A new tool window with ML.NET Model Builder appears. From here, as shown in the image attached below, you can select from a range of situations. Microsoft is presently trying to bring new ML situations, such as picture classification and recommendation, to Model Builder.

Select the sentiment analysis scenario to learn how to design a model that can predict which of two categories an item belongs in. This ML task is known as binary classification (in this case toxic or non-toxic).

ML.NET Model Builder

You can import data into Model Builder from a database or a file (.txt,.csv, or.tsv) (e.g., SQL Server). Choose File as your input data source in the Data screen, then upload the wikipedia-detox-250-line-data.tsv dataset. Select Sentiment as your Label from the Column to Predict (Label) drop-down, and keep SentimentText checked as the Feature.


Move on to the Train step, where you specify the Time to train (i.e., how long the tool will spend evaluating different models using AutoML). In general, longer training periods allow AutoML to explore more models with multiple algorithms and settings, so larger datasets will need more time to train.

Because the wikipedia-detox-250-line-data.tsv dataset is less than 1MB, change the Time to train to just 20 seconds and select Start training. This starts the AutoML process of iterating through different algorithms and settings to find the best model.

You can watch the training progress, including the time remaining, the best model and model accuracy found so far, and the last model explored in the Model Builder UI,

You’ll see output and evaluation metrics once you get to the Evaluate step. The AveragedPerceptronBinary trainer, a linear classification algorithm that excels in text classification scenarios, was chosen by AutoML as the best model after 20 seconds of exploration of five different models. Its accuracy was 70.83%.

AutoML process


Additionally, ML.NET offers cross-platform tooling so that you can still use AutoML to quickly develop machine learning models even if you don’t work on Windows or with Visual Studio. To create high-quality ML.NET models based on training datasets you supply, you can install and use the ML.NET CLI (command-line interface), a dotnet Global Tool, on any command-prompt (Windows, macOS, or Linux). The ML.NET CLI generates sample C# code to run that model along with the C# code that was used to build and train it, similar to Model Builder, so you can examine the settings and algorithm that AutoML selected.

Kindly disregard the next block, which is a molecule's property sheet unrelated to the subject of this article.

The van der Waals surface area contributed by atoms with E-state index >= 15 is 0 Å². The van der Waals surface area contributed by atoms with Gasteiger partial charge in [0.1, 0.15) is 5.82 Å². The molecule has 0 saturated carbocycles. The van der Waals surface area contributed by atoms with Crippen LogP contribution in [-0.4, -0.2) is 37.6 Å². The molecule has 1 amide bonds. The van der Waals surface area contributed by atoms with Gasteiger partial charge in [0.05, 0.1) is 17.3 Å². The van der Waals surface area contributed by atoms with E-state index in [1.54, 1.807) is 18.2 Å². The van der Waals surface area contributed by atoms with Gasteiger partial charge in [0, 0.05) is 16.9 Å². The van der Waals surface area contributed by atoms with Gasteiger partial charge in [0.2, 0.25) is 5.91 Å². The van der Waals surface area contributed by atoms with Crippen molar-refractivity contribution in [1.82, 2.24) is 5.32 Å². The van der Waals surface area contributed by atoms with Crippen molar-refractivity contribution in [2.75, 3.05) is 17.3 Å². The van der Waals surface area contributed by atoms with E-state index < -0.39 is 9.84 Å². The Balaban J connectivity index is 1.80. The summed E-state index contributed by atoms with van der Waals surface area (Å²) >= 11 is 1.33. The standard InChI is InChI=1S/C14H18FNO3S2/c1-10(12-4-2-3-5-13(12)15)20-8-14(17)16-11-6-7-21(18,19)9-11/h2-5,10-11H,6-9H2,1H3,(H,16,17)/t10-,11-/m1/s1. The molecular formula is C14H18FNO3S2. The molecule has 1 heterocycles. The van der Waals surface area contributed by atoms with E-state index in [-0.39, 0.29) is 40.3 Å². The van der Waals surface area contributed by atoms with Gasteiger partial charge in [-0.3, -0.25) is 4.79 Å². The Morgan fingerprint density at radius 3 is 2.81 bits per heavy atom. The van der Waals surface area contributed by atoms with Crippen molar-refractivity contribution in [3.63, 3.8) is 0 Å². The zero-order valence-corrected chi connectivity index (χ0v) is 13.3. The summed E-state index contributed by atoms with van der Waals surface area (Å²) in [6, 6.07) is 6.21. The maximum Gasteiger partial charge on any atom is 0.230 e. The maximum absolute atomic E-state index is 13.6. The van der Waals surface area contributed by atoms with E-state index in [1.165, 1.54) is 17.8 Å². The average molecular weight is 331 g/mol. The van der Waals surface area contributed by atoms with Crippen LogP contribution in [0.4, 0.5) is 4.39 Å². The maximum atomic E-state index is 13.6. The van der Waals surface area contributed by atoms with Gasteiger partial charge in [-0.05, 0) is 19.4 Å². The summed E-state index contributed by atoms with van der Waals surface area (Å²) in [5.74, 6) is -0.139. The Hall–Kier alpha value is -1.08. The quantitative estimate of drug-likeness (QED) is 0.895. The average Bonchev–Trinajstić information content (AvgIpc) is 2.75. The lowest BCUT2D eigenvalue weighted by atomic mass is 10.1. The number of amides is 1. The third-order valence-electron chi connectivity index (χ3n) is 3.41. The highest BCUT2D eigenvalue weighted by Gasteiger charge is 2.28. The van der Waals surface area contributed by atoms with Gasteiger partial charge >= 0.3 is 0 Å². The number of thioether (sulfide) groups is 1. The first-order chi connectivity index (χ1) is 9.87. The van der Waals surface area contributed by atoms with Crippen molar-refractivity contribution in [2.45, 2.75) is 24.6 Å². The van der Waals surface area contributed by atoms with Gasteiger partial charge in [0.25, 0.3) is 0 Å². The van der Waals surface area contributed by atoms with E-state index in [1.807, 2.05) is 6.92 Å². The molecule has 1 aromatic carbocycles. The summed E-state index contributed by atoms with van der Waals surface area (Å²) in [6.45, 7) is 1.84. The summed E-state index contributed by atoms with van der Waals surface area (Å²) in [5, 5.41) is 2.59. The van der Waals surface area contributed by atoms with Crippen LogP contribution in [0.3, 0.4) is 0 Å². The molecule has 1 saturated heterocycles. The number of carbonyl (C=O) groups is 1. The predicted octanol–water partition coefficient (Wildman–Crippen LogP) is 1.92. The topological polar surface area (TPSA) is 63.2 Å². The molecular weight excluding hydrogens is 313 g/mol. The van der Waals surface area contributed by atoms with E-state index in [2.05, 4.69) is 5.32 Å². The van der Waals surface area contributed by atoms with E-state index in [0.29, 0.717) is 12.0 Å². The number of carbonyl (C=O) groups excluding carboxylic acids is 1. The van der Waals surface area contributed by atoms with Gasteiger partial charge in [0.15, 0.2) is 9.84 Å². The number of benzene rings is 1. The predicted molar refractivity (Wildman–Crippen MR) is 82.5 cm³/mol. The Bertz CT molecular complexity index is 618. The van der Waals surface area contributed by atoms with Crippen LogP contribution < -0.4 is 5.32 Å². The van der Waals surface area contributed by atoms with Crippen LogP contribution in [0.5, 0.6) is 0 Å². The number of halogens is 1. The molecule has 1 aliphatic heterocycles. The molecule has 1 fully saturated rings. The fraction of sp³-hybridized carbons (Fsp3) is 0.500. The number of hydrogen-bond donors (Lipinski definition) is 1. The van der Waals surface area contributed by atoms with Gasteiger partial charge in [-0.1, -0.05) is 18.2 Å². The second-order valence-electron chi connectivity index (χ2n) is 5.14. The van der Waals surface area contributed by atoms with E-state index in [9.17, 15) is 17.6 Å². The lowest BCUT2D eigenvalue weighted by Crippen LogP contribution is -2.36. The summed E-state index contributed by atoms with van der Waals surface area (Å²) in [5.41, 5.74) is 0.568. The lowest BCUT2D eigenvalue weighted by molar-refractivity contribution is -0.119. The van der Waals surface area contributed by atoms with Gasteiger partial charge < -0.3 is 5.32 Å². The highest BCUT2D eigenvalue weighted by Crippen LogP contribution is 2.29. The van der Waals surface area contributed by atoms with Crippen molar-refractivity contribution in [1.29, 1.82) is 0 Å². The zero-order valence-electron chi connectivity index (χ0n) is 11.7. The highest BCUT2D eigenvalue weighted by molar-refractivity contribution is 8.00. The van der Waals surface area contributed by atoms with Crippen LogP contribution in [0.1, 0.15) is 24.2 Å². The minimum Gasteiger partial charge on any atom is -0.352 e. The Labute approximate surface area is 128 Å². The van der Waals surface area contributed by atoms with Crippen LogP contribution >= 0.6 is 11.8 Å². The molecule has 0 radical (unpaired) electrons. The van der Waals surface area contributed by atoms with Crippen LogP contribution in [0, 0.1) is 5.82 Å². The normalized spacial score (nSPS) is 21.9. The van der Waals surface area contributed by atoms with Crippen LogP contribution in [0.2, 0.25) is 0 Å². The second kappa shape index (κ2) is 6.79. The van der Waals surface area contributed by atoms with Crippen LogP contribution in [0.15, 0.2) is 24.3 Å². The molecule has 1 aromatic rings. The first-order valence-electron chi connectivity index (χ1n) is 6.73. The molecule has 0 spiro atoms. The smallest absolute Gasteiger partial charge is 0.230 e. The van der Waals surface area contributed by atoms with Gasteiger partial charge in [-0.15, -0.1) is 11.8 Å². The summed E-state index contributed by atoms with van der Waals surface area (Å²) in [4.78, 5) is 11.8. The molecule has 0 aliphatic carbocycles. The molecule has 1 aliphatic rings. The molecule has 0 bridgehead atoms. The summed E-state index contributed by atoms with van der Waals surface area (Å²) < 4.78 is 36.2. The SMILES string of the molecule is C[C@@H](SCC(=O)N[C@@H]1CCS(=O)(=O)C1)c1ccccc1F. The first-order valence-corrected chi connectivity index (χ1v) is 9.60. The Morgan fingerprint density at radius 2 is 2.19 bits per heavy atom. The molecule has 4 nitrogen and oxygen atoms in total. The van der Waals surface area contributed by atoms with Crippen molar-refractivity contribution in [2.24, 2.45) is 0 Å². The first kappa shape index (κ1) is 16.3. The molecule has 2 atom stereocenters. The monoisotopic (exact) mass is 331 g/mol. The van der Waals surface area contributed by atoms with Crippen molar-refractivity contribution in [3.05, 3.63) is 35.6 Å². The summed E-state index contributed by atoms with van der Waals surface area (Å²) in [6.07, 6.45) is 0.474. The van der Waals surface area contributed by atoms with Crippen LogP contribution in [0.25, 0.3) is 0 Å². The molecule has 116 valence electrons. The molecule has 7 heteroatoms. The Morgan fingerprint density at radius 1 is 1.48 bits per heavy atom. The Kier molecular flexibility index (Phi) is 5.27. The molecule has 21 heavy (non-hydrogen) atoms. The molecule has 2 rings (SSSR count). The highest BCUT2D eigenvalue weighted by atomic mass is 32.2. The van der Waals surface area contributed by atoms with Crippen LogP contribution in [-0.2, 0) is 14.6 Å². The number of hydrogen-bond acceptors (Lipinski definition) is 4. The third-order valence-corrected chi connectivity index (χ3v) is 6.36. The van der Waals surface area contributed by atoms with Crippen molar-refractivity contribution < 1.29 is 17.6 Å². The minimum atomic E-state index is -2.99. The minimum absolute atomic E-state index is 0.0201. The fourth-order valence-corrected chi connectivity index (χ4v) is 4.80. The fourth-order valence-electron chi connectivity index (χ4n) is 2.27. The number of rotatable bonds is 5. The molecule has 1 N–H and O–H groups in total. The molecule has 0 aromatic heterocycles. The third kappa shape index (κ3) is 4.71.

Roadmap for ML.NET

Even while ML.NET offers a very wide range of machine learning jobs and algorithms, there are still a lot of other intriguing areas Microsoft wishes to expand upon and enhance, such as:


  • Deep Learning-based computer vision training scenarios (TensorFlow)
  • Completing the Image Classification training API, adding support for the GPU, and releasing this functionality to GA
  • Developing and making available the Object Detection training API
  • CLI and Model Builder updates:
  • Create scenarios for item detection, recommendation, image classification/recognition, and other ML activities.
  • A thorough model lifecycle, model versioning and registry, surface model analysis, and explainability are all made possible by the integration and support of ML.NET in Azure ML and Azure AutoML.
  • Text analysis using TensorFlow and DNN
  • Other data loaders, like No-SQL databases
  • For inference/scoring in Xamarin mobile apps for iOS, Android, and IoT workloads, ARM support or full ONNX export support is available.
  • Targeting x64/x86 UWP app support, Unity